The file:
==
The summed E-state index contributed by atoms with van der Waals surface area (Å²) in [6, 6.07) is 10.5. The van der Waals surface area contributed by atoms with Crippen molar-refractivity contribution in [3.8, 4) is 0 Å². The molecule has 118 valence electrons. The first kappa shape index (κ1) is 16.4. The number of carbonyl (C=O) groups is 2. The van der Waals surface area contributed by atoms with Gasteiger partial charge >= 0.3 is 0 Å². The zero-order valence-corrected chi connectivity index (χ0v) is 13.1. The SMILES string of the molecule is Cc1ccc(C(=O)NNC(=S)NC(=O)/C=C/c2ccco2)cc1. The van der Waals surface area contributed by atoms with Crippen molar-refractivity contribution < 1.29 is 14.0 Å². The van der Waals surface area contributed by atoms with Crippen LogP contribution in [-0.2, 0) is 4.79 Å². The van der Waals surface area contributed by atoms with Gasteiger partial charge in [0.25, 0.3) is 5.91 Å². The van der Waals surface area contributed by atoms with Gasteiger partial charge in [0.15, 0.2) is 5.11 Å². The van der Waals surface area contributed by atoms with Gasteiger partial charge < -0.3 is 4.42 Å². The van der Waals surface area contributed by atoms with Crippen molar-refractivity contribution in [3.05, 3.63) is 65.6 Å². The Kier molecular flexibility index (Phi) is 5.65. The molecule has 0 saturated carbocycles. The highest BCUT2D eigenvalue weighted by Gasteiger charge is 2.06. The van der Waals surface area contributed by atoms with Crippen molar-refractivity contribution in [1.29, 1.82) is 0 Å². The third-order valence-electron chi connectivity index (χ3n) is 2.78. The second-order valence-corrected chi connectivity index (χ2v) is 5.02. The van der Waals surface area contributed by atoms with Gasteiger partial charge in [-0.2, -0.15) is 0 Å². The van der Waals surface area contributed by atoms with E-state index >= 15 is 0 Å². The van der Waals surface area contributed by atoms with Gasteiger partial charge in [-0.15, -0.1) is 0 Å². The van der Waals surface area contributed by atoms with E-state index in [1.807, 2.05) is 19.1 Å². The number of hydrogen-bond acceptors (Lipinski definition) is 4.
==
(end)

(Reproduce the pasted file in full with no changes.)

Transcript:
The summed E-state index contributed by atoms with van der Waals surface area (Å²) in [6, 6.07) is 10.5. The van der Waals surface area contributed by atoms with Crippen molar-refractivity contribution in [3.8, 4) is 0 Å². The molecule has 118 valence electrons. The first kappa shape index (κ1) is 16.4. The number of carbonyl (C=O) groups is 2. The van der Waals surface area contributed by atoms with Gasteiger partial charge >= 0.3 is 0 Å². The zero-order valence-corrected chi connectivity index (χ0v) is 13.1. The SMILES string of the molecule is Cc1ccc(C(=O)NNC(=S)NC(=O)/C=C/c2ccco2)cc1. The van der Waals surface area contributed by atoms with Crippen molar-refractivity contribution < 1.29 is 14.0 Å². The van der Waals surface area contributed by atoms with Crippen LogP contribution in [-0.2, 0) is 4.79 Å². The van der Waals surface area contributed by atoms with Gasteiger partial charge in [0.25, 0.3) is 5.91 Å². The van der Waals surface area contributed by atoms with Gasteiger partial charge in [0.15, 0.2) is 5.11 Å². The van der Waals surface area contributed by atoms with Gasteiger partial charge < -0.3 is 4.42 Å². The van der Waals surface area contributed by atoms with Crippen molar-refractivity contribution in [3.05, 3.63) is 65.6 Å². The Kier molecular flexibility index (Phi) is 5.65. The molecule has 0 saturated carbocycles. The highest BCUT2D eigenvalue weighted by Gasteiger charge is 2.06. The van der Waals surface area contributed by atoms with Crippen molar-refractivity contribution in [1.29, 1.82) is 0 Å². The third-order valence-electron chi connectivity index (χ3n) is 2.78. The second-order valence-corrected chi connectivity index (χ2v) is 5.02. The van der Waals surface area contributed by atoms with Gasteiger partial charge in [-0.2, -0.15) is 0 Å². The van der Waals surface area contributed by atoms with E-state index >= 15 is 0 Å². The van der Waals surface area contributed by atoms with Gasteiger partial charge in [-0.15, -0.1) is 0 Å². The van der Waals surface area contributed by atoms with E-state index in [1.807, 2.05) is 19.1 Å². The number of hydrogen-bond acceptors (Lipinski definition) is 4.